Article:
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FREEDOM Residents to celebrate Juneteenth at 2 sites

Thursday, June 17, 2004

June 19 was officially designated as Juneteenth Independence Day in 1997.
YOUNGSTOWN -- The 139-year-old annual Juneteenth celebration will be recognized with food, fun and learning at two area locations.
Juneteenth marks the day when many Southern blacks learned of their freedom from slavery. The Emancipation Proclamation was signed by president Abraham Lincoln in September of 1862, ending legalized slavery in the United States. That information, however, did not make it to many blacks living in the deep south.
It was not until June 19, 1865, nearly three years later, that Union troops told slaves in Texas of their freedom. The Juneteenth celebration began that year as a means of celebrating freedom for black Americans.
The United States adopted legislation in 1997 officially designating June 19 as Juneteenth Independence Day.
Elizabeth Hudson, founder of the Unity Building on McGuffey Road, where one of the weekend-long observances of Juneteenth will be held, said the events surrounding the start of Juneteenth are ingrained in the black community and should not be forgotten.
"This is our Fourth of July. This is in our culture. It is with us. It is something that happened to us," she said.
What's planned
Hudson and her husband, Samuel, have planned three days of events at the Unity Building in honor of Juneteenth. Participation is free and open to the public with activities that she said are important to the black community.
The celebration will begin at 4:30 p.m. Friday with an explanation of the Juneteenth celebration and why it is still important to recognize the day. There will also be a fashion show, poetry and storytelling, the Harambee Boot Stompers and the Harambee Dancers.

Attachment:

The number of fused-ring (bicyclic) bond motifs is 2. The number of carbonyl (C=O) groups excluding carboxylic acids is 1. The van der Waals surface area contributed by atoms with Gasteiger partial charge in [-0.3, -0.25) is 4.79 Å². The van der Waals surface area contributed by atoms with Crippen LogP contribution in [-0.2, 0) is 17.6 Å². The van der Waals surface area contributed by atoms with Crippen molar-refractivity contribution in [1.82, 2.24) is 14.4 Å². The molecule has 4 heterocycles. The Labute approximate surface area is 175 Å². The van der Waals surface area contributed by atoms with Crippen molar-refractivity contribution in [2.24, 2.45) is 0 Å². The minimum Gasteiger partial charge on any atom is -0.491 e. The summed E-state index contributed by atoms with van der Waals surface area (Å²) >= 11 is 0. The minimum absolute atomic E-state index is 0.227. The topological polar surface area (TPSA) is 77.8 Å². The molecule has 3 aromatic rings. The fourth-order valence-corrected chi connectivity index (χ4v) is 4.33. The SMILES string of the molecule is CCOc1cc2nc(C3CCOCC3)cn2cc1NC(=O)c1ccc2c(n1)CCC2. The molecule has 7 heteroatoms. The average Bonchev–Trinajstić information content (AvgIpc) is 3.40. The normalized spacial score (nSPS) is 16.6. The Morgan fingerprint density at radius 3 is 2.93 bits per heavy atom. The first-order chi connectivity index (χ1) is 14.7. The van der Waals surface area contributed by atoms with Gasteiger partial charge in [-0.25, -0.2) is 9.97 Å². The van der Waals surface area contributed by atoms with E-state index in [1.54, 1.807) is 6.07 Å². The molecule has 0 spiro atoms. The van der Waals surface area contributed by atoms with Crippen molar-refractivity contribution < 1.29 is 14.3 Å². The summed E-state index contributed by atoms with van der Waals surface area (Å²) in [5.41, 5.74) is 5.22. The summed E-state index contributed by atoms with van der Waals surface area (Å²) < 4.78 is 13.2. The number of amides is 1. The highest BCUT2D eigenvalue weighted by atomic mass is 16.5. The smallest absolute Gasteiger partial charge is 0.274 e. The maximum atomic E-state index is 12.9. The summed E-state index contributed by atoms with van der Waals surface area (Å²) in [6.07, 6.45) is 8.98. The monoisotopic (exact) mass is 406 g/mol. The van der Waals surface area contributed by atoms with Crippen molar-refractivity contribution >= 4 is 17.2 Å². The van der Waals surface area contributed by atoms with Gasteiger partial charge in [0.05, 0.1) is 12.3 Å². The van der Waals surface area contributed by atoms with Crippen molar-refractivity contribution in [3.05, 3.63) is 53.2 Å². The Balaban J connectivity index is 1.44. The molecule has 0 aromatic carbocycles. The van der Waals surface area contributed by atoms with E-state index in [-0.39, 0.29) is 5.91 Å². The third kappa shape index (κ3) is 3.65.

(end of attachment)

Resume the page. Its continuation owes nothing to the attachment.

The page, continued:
Hudson said the first 60 people in attendance Saturday will receive an African mask to be painted and designed by the individual. There will also be a Civil War re-enactment, crafts, a drill team and guest speakers.
On Sunday, several older members of the black community will discuss how life used to be for blacks. There will also be a history bowl and African foods on hand. Participants can also take part in a discussion about Kwanzaa.
"We want everyone to understand that Kwanzaa is not just meant for the seven days during that time of the year, but should be a year-round thing. People should practice those principles every day of their lives," she said.
Another location
The Holy Trinity Missionary Baptist Church will also hold its annual Juneteenth festivities over the weekend. The church has been holding a weekend-long Juneteenth celebration for three years.
The Rev. Lewis Macklin, pastor of Holy Trinity, said the celebration will include the food and fun of the past but also a push for community services such as testing for lead in homes with children under age 6. He said there will also be, in conjunction with the health department, free and confidential HIV testing and information.
The Rev. Mr. Macklin said Saturday will begin with the Holy Ground Campaign -- where religious leaders walk a several-block radius to reminder residents of their ability to control and stop undesirable activity in their neighborhoods.
The celebration will end with an outdoor worship service Sunday morning at the church.
Both Mr. Macklin and Hudson said there are enough blacks in the area to make both Juneteenth celebrations a success with participants having fun and learning from both observances.